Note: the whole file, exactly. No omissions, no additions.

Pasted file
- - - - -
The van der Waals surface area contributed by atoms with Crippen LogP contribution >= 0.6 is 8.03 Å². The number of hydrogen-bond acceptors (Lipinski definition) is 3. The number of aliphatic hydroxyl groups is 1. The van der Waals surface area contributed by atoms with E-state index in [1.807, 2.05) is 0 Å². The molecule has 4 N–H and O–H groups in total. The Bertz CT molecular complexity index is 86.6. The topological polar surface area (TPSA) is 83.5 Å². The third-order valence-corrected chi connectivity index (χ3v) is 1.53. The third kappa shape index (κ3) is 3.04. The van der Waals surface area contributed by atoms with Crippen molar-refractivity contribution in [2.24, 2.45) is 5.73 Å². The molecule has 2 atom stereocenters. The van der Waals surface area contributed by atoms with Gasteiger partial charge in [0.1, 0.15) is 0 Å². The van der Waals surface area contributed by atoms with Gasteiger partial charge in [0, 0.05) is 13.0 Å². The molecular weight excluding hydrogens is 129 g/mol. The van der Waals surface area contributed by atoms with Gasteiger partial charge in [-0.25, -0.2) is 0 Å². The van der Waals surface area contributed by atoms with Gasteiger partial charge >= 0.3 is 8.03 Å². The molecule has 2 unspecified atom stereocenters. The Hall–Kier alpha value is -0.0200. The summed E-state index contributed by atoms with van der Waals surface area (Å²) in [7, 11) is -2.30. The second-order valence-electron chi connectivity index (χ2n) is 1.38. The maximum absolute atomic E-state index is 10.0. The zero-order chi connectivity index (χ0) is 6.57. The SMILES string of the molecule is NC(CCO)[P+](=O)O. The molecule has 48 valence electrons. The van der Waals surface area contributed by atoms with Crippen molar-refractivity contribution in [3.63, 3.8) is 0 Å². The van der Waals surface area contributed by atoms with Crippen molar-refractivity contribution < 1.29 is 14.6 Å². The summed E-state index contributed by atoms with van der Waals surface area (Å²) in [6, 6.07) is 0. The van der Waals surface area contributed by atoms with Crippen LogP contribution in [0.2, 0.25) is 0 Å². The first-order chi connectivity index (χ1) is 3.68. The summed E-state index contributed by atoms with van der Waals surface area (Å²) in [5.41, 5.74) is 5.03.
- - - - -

The van der Waals surface area contributed by atoms with Crippen LogP contribution >= 0.6 is 8.03 Å². The number of hydrogen-bond acceptors (Lipinski definition) is 3. The number of aliphatic hydroxyl groups is 1. The van der Waals surface area contributed by atoms with E-state index in [1.807, 2.05) is 0 Å². The molecule has 4 N–H and O–H groups in total. The Bertz CT molecular complexity index is 86.6. The topological polar surface area (TPSA) is 83.5 Å². The third-order valence-corrected chi connectivity index (χ3v) is 1.53. The third kappa shape index (κ3) is 3.04. The van der Waals surface area contributed by atoms with Crippen molar-refractivity contribution in [2.24, 2.45) is 5.73 Å². The molecule has 2 atom stereocenters. The van der Waals surface area contributed by atoms with Gasteiger partial charge in [0.1, 0.15) is 0 Å². The van der Waals surface area contributed by atoms with Gasteiger partial charge in [0, 0.05) is 13.0 Å². The molecular weight excluding hydrogens is 129 g/mol. The van der Waals surface area contributed by atoms with Gasteiger partial charge in [-0.25, -0.2) is 0 Å². The van der Waals surface area contributed by atoms with Gasteiger partial charge >= 0.3 is 8.03 Å². The molecule has 2 unspecified atom stereocenters. The Hall–Kier alpha value is -0.0200. The summed E-state index contributed by atoms with van der Waals surface area (Å²) in [7, 11) is -2.30. The second-order valence-electron chi connectivity index (χ2n) is 1.38. The maximum absolute atomic E-state index is 10.0. The zero-order chi connectivity index (χ0) is 6.57. The SMILES string of the molecule is NC(CCO)[P+](=O)O. The molecule has 48 valence electrons. The van der Waals surface area contributed by atoms with Crippen molar-refractivity contribution in [3.63, 3.8) is 0 Å². The van der Waals surface area contributed by atoms with Crippen molar-refractivity contribution < 1.29 is 14.6 Å². The summed E-state index contributed by atoms with van der Waals surface area (Å²) in [6, 6.07) is 0. The van der Waals surface area contributed by atoms with Crippen LogP contribution in [0.2, 0.25) is 0 Å². The first-order chi connectivity index (χ1) is 3.68. The summed E-state index contributed by atoms with van der Waals surface area (Å²) in [5.41, 5.74) is 5.03.